Min Chen (University of Wisconsin, Madison)
Wetlands, though covering only a small fraction of the Earth’s surface, act as the planet’s largest natural source of methane, a major greenhouse gas and reactive chemical compound that contributes to global climate change and atmospheric chemistry. Quantifying wetland methane emission has been a big challenge. In this talk, I will discuss some of our efforts on bottom-up wetland methane flux modeling, from process-based to machine learning approach.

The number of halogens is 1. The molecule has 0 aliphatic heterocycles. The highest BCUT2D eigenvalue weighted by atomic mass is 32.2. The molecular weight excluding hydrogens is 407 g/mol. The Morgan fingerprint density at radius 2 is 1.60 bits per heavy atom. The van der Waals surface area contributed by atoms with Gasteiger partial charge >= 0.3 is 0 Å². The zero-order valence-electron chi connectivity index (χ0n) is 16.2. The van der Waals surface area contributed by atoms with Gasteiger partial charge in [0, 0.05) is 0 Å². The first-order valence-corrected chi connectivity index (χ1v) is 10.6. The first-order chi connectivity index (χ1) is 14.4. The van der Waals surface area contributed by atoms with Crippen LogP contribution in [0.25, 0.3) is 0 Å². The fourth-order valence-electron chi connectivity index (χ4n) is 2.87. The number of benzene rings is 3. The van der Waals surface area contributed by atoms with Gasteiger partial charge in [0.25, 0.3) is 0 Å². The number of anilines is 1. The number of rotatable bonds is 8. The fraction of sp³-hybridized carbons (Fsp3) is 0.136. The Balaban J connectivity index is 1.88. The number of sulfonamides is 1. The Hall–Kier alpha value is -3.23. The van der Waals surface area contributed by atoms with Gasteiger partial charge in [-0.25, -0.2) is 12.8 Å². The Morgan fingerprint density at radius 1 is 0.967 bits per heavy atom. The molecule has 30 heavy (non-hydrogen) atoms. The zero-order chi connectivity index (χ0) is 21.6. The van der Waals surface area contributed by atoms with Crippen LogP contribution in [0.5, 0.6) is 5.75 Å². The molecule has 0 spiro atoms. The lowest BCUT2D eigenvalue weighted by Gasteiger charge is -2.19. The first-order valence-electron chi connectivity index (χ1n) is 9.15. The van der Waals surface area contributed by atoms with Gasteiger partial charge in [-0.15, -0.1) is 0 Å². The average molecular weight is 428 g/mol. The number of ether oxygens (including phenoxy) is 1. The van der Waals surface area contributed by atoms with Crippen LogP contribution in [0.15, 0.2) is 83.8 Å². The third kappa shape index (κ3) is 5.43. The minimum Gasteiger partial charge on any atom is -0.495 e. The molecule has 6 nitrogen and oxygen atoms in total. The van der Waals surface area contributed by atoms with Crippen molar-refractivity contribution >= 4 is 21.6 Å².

Min Chen is a professor in the Global Change Research laboratory at the University of Wisconsin, Madison. After receiving his PhD from Purdue in Earth and Atmospheric Sciences, he conducted his postdoctoral research in the Department of Organismic and Evolutionary Biology at Harvard and in the Department of Global Ecology at Stanford. Professor Chen's expertise centers around terrestrial ecosystem/land surface modeling, remote sensing theory and applications, and human-earth system interactions.
ESE Colloquium Series